Hugh Hudson obituary: Chariots of Fire and Greystoke director

Hudson followed a trail-blazing career in advertising with a feature debut that became an Oscar-winning landmark for 1980s British cinema: the Olympics drama Chariots of Fire.

15 February 2023

By David Parkinson

Hugh Hudson

What do you do next after your debut is nominated for seven Academy Awards and wins four, including best picture? This was a dilemma that Hugh Hudson, who has died aged 86, never managed to solve, as his subsequent six features struggled to match the critical or commercial success of Chariots of Fire (1981). Indeed, he would long come to regret Oscar-winning screenwriter Colin Welland’s well-intentioned podium boast, “The British are coming!”

Hugh Donaldson-Hudson was born in London on 25 August 1936. He endured a difficult childhood, however, as a Shropshire scandal involving his High Sheriff grandfather and his father’s first wife had resulted in the latter being disinherited and forced to work as a farm labourer. Although the family ensured he was educated at Eton, Hudson retained a life-long disdain for the privileges and prejudices of patrician society.

Having made 8mm films as a boy, Hudson followed National Service by joining the casting department of a London advertising agency. He learned editing in Paris and returned to form a company with David Cammell and American graphic designer Robert Brownjohn. Their first outing was a promo for Hartmann Fibre egg boxes, which was followed by shorts like A…Is for Apple (1963) and The Tortoise and the Hare (1965), which brought offers from Hollywood. Hudson declined, however, and directed Design for Today (1965) for the Central Office of Information and the Sicilian motoring short, Irresistible (1971).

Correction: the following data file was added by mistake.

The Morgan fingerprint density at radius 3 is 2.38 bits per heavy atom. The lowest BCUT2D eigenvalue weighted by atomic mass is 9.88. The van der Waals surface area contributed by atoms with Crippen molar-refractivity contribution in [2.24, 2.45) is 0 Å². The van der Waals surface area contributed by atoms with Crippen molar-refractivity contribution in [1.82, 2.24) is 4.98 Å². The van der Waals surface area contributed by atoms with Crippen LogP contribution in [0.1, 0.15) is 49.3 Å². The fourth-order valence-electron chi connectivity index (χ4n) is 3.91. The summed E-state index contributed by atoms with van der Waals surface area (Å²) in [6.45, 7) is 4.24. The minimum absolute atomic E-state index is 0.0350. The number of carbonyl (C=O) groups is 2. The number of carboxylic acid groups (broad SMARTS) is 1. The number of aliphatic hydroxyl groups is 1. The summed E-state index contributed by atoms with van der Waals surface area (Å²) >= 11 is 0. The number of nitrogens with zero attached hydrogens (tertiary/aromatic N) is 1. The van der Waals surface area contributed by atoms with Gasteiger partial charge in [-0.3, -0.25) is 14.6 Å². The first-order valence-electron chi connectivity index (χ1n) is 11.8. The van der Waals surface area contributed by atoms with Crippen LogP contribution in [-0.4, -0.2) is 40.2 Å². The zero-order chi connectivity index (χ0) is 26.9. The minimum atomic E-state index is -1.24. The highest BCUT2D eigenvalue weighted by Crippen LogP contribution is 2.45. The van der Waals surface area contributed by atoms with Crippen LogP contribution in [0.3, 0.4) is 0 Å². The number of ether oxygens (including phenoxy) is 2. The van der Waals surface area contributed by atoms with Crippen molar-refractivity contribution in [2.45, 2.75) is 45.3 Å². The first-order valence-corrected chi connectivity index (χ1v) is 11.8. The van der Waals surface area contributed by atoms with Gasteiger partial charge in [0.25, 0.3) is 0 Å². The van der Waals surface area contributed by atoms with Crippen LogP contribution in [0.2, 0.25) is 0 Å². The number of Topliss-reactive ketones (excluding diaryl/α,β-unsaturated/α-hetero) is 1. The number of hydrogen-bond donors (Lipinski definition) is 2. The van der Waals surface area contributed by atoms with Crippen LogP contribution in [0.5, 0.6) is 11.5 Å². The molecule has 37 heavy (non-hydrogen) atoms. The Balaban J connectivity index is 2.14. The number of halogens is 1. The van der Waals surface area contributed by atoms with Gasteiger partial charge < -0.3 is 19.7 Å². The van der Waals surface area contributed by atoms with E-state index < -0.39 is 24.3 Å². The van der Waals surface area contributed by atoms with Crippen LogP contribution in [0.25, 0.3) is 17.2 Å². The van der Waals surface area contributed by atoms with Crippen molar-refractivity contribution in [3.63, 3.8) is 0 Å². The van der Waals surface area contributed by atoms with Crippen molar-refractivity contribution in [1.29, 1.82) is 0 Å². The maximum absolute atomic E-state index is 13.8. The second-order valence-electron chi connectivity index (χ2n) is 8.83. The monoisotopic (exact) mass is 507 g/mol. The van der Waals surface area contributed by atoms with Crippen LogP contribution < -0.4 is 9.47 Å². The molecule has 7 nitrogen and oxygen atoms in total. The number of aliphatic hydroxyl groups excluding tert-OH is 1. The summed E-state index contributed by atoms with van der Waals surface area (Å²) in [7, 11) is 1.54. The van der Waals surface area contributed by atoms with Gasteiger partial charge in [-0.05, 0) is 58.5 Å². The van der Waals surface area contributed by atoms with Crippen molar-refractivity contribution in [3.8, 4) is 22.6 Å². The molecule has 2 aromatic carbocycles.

Following a stint with Ridley Scott Associates, he launched Hudson Film, sharing office space with Alan Parker, who had him oversee second unit work in Turkey for Midnight Express (1978). Although he had feature ambitions, Hudson continued to make adverts, racking up some 1,500 and winning six Golden Lions at Cannes and two Grands Prix. In addition to classic spots for Benson & Hedges, British Airways, Fiat, Courage and Cinzano, he also updated the GPO classic Night Mail (1936) for British Rail.

These mini-masterpieces shaped Hudson’s visual sensibilities and persuaded producer David Puttnam to entrust him with Chariots of Fire. Exploring the prejudice faced by Jewish sprinter Harold Abrahams (Ben Cross) and Scottish Christian rival Eric Liddell (Ian Charleson) prior to the 1924 Olympics, Colin Welland’s screenplay chimed in with Hudson’s anti-establishment notions. Determined to skirt the ‘heritage’ label, he commissioned an anachronistic electronic score from Vangelis (with whom he’d worked on the 1978 infomercial, 12 Squadron Buccaneers) and deployed its theme over the opening slow-motion sequence of athletes running along a windswept beach.

Rooted in Hudson’s advertising aesthetic, this iconic scene reinforced his reputation for impeccable composition and caught the public imagination. However, his denunciation of upper-class bigotry and hypocrisy was conveniently overlooked as the Tory elite claimed the multiple Oscar winner as a paean to individualism, endeavour and patriotism. 

Chariots of Fire (1981)

Hudson lost best director to Warren Beatty for Reds, but had the satisfaction of seeing his deeply personal £3 million project become the most successful import in US screen history, grossing $58 million. Moreover, when London hosted the 2012 Games, Hudson co-produced a stage version of Chariots of Fire at the Hampstead Theatre.